Sirach 36:6

Ben Sira, Ecclesiasticus

1 Have mercy upon us, O God of all, 2 and put all the nations in fear of you. 3 Lift up your hand against foreign nations and let them see your might. 4 As you have used us to show your holiness to them, so use them to show your glory to us. 5 Then they will know, as we have known, that there is no God but you, O Lord. 6 Give new signs, and work other wonders; 7 make your hand and right arm glorious. 8 Rouse your anger and pour out your wrath; 9 destroy the adversary and wipe out the enemy. 10 Hasten the day, and remember the appointed time, and let people recount your mighty deeds. 11 Let survivors be consumed in the fiery wrath, and may those who harm your people meet destruction. 12 Crush the heads of hostile rulers who say, "There is no one but ourselves." 13 Gather all the tribes of Jacob, 16 and give them their inheritance, as at the beginning. 17 Have mercy, O Lord, on the people called by your name, on Israel, whom you have named your firstborn, 18 Have pity on the city of your sanctuary, Jerusalem, the place of your dwelling. 19 Fill Zion with your majesty, and your temple with your glory. 20 Bear witness to those whom you created in the beginning, and fulfill the prophecies spoken in your name. 21 Reward those who wait for you and let your prophets be found trustworthy.

Acts 2:3

New Testament

1 Now when the day of Pentecost had come, they were all together in one place. 2 Suddenly a sound like a violent wind blowing came from heaven and filled the entire house where they were sitting. 3 And tongues spreading out like a fire appeared to them and came to rest on each one of them. 4 All of them were filled with the Holy Spirit, and they began to speak in other languages as the Spirit enabled them. 5 Now there were devout Jews from every nation under heaven residing in Jerusalem. 6 When this sound occurred, a crowd gathered and was in confusion because each one heard them speaking in his own language. 7 Completely baffled, they said, “Aren’t all these who are speaking Galileans? 8 And how is it that each one of us hears them in our own native language? 9 Parthians, Medes, Elamites, and residents of Mesopotamia, Judea and Cappadocia, Pontus and the province of Asia, 10 Phrygia and Pamphylia, Egypt and the parts of Libya near Cyrene, and visitors from Rome, 11 both Jews and proselytes, Cretans and Arabs—we hear them speaking in our own languages about the great deeds God has done!” 12 All were astounded and greatly confused, saying to one another, “What does this mean?” 13 But others jeered at the speakers, saying, “They are drunk on new wine!”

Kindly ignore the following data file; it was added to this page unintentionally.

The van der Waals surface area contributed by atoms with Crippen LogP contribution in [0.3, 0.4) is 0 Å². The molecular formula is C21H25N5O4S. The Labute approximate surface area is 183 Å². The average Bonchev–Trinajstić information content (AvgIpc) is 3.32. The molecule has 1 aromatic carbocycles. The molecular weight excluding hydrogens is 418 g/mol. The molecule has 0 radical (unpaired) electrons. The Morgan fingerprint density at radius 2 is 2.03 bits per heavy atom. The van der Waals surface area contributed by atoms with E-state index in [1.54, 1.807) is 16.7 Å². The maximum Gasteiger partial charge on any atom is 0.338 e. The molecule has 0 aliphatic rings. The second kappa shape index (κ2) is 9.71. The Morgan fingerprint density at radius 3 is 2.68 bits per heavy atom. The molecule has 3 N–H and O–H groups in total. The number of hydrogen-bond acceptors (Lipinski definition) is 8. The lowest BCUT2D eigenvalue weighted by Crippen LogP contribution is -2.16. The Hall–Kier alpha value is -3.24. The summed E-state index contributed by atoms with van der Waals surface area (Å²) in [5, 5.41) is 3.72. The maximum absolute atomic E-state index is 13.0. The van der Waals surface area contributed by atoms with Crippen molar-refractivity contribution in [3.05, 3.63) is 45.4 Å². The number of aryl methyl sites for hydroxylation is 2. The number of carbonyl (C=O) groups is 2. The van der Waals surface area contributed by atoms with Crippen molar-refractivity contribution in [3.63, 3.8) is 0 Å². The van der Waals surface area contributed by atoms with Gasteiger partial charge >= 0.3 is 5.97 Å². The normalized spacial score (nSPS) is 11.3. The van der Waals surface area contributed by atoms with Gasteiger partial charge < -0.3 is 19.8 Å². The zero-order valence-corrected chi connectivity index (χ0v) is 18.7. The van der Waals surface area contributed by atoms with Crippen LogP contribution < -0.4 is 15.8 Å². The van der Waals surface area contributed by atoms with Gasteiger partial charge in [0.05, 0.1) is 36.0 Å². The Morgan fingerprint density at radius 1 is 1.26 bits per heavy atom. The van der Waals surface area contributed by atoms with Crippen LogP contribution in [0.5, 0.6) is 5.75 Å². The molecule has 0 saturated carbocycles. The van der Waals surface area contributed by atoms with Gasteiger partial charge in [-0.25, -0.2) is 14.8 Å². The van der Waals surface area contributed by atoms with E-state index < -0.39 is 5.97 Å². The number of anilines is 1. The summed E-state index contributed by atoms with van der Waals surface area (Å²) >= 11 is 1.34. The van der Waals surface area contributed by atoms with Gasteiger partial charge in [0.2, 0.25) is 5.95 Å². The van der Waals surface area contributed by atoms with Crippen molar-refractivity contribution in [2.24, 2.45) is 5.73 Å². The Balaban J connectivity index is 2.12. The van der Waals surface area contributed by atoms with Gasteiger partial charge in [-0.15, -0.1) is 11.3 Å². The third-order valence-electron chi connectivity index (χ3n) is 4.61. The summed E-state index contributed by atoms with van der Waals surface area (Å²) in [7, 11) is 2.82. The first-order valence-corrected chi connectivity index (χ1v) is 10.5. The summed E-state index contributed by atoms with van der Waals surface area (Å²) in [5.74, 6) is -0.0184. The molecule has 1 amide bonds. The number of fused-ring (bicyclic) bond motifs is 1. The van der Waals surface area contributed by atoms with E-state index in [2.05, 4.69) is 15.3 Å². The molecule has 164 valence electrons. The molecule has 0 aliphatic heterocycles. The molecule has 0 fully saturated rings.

Notes and References

"... Third, the pouring of the Spirit (Acts 2:1-13) upon the Twelve is bound up with the messiah's enthronement, an event, by definition, bound up with Israel's restoration. As we have noted above, the pouring out of the Spirit has been underscored as having primary importance for Israel's restoration. Luke now attempts to explain the relevance of this event (2:14-36). According to Luke, the outpouring of the Spirit is the event of "the last days." As both Annette Steudel and John J. Collins have demonstrated from their study of this motif in EJL, the end of days is most often described as a time of testing as well as a time of incipient salvation or restoration for Israel. Luke draws on this understanding, but revises it in light of a heavenly messiah who pours out the Spirit on the Twelve and other followers, who subsequently find themselves, as did their messiah, in conflict with both (non-Christian) Jews and Rome ... As with other early Jewish or New Testament accounts of restoration in which references to the Babylon's destruction of Israel occur, Luke's reference to Israel's 6th century exile is informative for understanding his interpretation of Israel's plight and restoration. (... the second Temple restoration is reflected positively or at least without critique in many early Jewish writings e.g.. Letter of Aristeas; 1 Maccabees; Sirach; compare Sirach 36; 48). In other sources, however, it is considered inferior or secondary to what is expected to come (e.g., Tobit 13-14; 4Q390; 11QTemple Scroll; 4QFlorilegium) ..."

Fuller, Michael E. The Tradition of Restoration: An Examination of the Motifs of Israel's Re-Gathering and the Fate of the Nations in Early Jewish Literature and Luke-Acts (pp. 284-288) Durham University, 2005

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